Consumers fume over milk price hike in Bhopal
At a time when inflation has gone down and fuel prices too have been slashed, the hike of Rs 2 per kg in Sanchi milk prices has raised hackles of consumers and experts alike.bhopal Updated: Nov 08, 2014 16:46 IST
At a time when inflation has gone down and fuel prices too have been slashed, the hike of Rs 2 per kg in Sanchi milk prices has raised hackles of consumers and experts alike.
The move also goes against the earlier argument of the state-run milk cooperative federation that milk prices are hiked due to increase in input costs.
The price of Sanchi (gold) milk, which stood at Rs 36 per kg on March 31, 2013, is Rs 46 per kg now with the latest increase on November 1. No surprise, consumers are fuming with anger.
Milan Pandey, 45, a resident of Trilanga, said, "For the past one year, I have been increasing my milk budget. Sanchi, despite being a product of the state cooperative federation, is being sold like any product of a private company. This is really sad in a state which has one of the largest population of undernourished children."
Akhil Bhartiya Grahak Panchayat state secretary Ghanshyam Chandravanshi said, "Dairy federation is not to earn profit by putting extra burden on consumers. They are failing in satisfying both farmers and consumers. (There is) something wrong in the federation. Despite lesser transportation cost, they keep increasing price."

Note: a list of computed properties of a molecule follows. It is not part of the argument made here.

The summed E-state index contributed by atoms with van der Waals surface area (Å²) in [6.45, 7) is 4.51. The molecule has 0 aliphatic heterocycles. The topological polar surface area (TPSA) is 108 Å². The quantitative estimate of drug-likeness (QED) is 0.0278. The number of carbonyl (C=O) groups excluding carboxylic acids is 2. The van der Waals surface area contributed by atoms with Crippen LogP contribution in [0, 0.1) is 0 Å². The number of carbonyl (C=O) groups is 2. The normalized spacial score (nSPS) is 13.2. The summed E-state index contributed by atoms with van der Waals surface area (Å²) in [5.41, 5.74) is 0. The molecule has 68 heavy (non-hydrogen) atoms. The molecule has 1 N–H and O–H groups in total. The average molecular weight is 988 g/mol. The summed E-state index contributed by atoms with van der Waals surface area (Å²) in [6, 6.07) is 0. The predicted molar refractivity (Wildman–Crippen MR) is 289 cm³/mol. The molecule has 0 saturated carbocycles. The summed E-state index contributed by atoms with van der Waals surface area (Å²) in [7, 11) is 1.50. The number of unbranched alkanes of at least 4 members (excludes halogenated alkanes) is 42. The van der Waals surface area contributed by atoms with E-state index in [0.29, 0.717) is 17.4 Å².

However, Bhopal Sahakari Dugdha Sangh chief executive officer AK Nigam dismissed the allegation of increasing prices to earn profits. "We were trying our best to control the price. The federation is not for earning profit. We had increased the purchase rate without increasing the selling rate. In view of market, it had become mandatory for us to increase the price of milk packets."
When pointed out that after the latest hike in prices of Sanchi premium brand, its rate has equalled the rate of Amul milk, which is brought to a place like Bhopal spending far more on transportation and which has a better market standing as well, Nigam said, "Amul has surplus milk. They somehow want consumption of their milk in the market. Otherwise also, if Amul milk is sold in the open market for Rs 38 per kg, they won’t find buyers and they are selling it to their 'captive' buyers for Rs 46."